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The pursuit of happiness

on Fri, 03/20/2015 - 12:59

What does it mean to be happy? On an individual level, a career, a family, a social life, a home, a hobby, education and health could define happiness. Happiness has long been a holistic approach based on the fundamental idea that material and tangible gain must be balanced with emotional and social well-being.

The International Day of Happiness is March 20th and was declared a holiday by the United Nations to celebrate the happiness of individual nations across the globe. Countries looked at Gross National Product and realized that simply looking at the bottom line in terms of income doesn’t define the well-being of the country as a whole. Social and environmental considerations are equally as important.

The Sustainable Development Solutions Network releases an annual report that measures the happiness of 150 nations around the world. According to the 2013 report, the five happiest nations are: Denmark, Norway, Switzerland, Netherlands, and Sweden.  According to the SDSN, there are six factors that had the highest impact on the results: Real GDP per capita, healthy life expectance, having someone to count on, perceived freedom to make life choices, freedom from corruption, and generosity.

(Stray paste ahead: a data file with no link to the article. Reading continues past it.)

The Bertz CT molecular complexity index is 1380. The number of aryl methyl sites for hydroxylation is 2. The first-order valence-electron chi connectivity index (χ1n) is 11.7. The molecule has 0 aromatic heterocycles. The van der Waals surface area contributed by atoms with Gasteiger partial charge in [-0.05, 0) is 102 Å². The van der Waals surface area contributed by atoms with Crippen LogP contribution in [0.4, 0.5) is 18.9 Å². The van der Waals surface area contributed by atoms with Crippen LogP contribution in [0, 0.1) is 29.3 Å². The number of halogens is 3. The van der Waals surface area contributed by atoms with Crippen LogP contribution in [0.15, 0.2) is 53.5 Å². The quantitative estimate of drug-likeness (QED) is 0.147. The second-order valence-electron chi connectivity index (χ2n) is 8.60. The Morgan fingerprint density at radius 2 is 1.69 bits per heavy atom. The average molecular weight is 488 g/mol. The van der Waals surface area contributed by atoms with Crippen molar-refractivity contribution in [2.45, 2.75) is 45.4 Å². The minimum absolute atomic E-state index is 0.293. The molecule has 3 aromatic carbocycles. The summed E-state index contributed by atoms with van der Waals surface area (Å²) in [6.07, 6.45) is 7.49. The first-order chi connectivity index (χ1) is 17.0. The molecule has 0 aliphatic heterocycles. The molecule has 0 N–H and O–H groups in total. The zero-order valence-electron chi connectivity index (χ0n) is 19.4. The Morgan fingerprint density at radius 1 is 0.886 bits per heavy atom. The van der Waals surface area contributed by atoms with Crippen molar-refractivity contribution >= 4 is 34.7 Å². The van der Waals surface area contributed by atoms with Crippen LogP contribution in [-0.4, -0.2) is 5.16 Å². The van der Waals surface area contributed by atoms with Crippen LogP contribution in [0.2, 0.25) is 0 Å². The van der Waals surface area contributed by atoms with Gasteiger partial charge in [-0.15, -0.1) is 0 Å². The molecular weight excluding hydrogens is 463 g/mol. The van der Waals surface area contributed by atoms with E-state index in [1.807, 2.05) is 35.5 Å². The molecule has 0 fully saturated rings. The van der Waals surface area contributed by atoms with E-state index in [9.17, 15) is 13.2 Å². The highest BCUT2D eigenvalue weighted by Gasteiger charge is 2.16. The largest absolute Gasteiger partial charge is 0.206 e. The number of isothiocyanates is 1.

The global community brings focus today on happiness as a way to celebrate a sustainable, progressive future based on income, social, and environmental success. Happiness is such a priority across so many disciplines that a Scopus search using the word alone generates more than 15,000 results.

In terms of number of documents, the top five journal in our Scopus search for happiness were Social Indicators Research, Journal of Happiness Studies, Emotion, Cognition and Emotion, and Journal of Personality and Social Psychology. The most popular article was, quite aptly, Positive psychology. An introduction. by Martin Seligman and Mihály Csikszentmihalyi (cited by 2688 documents).

Finding happiness may often seem an impossible task, yet it could be much simpler than we tend to think. As British mathematician and philosopher Bertrand Russell once wrote:

“The secret of happiness is very simply this: let your interests be as wide as possible, and let your reactions to the things and persons that interest you be as far as possible friendly rather than hostile.”